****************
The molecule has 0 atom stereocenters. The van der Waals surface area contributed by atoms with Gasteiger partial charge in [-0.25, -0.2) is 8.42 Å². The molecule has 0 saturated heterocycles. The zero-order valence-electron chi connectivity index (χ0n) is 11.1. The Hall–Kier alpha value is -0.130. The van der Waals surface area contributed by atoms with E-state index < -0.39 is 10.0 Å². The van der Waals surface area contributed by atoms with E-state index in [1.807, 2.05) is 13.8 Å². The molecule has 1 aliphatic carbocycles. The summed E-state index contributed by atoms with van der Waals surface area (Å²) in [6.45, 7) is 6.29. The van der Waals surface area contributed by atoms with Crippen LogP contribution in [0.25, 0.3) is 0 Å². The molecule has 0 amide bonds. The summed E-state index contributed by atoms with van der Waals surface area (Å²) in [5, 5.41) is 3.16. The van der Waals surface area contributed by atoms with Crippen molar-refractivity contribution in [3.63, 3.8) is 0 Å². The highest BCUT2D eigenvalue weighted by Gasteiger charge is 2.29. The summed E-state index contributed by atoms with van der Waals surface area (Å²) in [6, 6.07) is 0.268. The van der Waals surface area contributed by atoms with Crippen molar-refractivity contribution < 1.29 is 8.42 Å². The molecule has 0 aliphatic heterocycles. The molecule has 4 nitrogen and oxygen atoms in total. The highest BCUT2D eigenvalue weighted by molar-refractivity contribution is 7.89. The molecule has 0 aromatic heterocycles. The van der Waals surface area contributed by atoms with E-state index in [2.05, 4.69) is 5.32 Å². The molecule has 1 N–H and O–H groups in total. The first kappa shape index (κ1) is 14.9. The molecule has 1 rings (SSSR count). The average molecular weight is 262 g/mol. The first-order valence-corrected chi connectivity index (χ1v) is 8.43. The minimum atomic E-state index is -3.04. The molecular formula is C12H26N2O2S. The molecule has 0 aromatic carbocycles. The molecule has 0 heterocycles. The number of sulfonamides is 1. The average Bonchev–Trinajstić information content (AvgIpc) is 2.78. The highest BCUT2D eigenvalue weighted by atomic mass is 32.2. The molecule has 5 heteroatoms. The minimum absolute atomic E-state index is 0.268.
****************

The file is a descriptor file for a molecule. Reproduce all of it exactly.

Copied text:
The molecule has 0 atom stereocenters. The van der Waals surface area contributed by atoms with Gasteiger partial charge in [-0.25, -0.2) is 8.42 Å². The molecule has 0 saturated heterocycles. The zero-order valence-electron chi connectivity index (χ0n) is 11.1. The Hall–Kier alpha value is -0.130. The van der Waals surface area contributed by atoms with E-state index < -0.39 is 10.0 Å². The van der Waals surface area contributed by atoms with E-state index in [1.807, 2.05) is 13.8 Å². The molecule has 1 aliphatic carbocycles. The summed E-state index contributed by atoms with van der Waals surface area (Å²) in [6.45, 7) is 6.29. The van der Waals surface area contributed by atoms with Crippen LogP contribution in [0.25, 0.3) is 0 Å². The molecule has 0 amide bonds. The summed E-state index contributed by atoms with van der Waals surface area (Å²) in [5, 5.41) is 3.16. The van der Waals surface area contributed by atoms with Crippen molar-refractivity contribution in [3.63, 3.8) is 0 Å². The highest BCUT2D eigenvalue weighted by Gasteiger charge is 2.29. The summed E-state index contributed by atoms with van der Waals surface area (Å²) in [6, 6.07) is 0.268. The van der Waals surface area contributed by atoms with Crippen molar-refractivity contribution < 1.29 is 8.42 Å². The molecule has 0 aliphatic heterocycles. The molecule has 4 nitrogen and oxygen atoms in total. The highest BCUT2D eigenvalue weighted by molar-refractivity contribution is 7.89. The molecule has 0 aromatic heterocycles. The van der Waals surface area contributed by atoms with E-state index in [2.05, 4.69) is 5.32 Å². The molecule has 1 N–H and O–H groups in total. The first kappa shape index (κ1) is 14.9. The molecule has 1 rings (SSSR count). The average molecular weight is 262 g/mol. The first-order valence-corrected chi connectivity index (χ1v) is 8.43. The minimum atomic E-state index is -3.04. The molecular formula is C12H26N2O2S. The molecule has 0 aromatic carbocycles. The molecule has 0 heterocycles. The number of sulfonamides is 1. The average Bonchev–Trinajstić information content (AvgIpc) is 2.78. The highest BCUT2D eigenvalue weighted by atomic mass is 32.2. The molecule has 5 heteroatoms. The minimum absolute atomic E-state index is 0.268.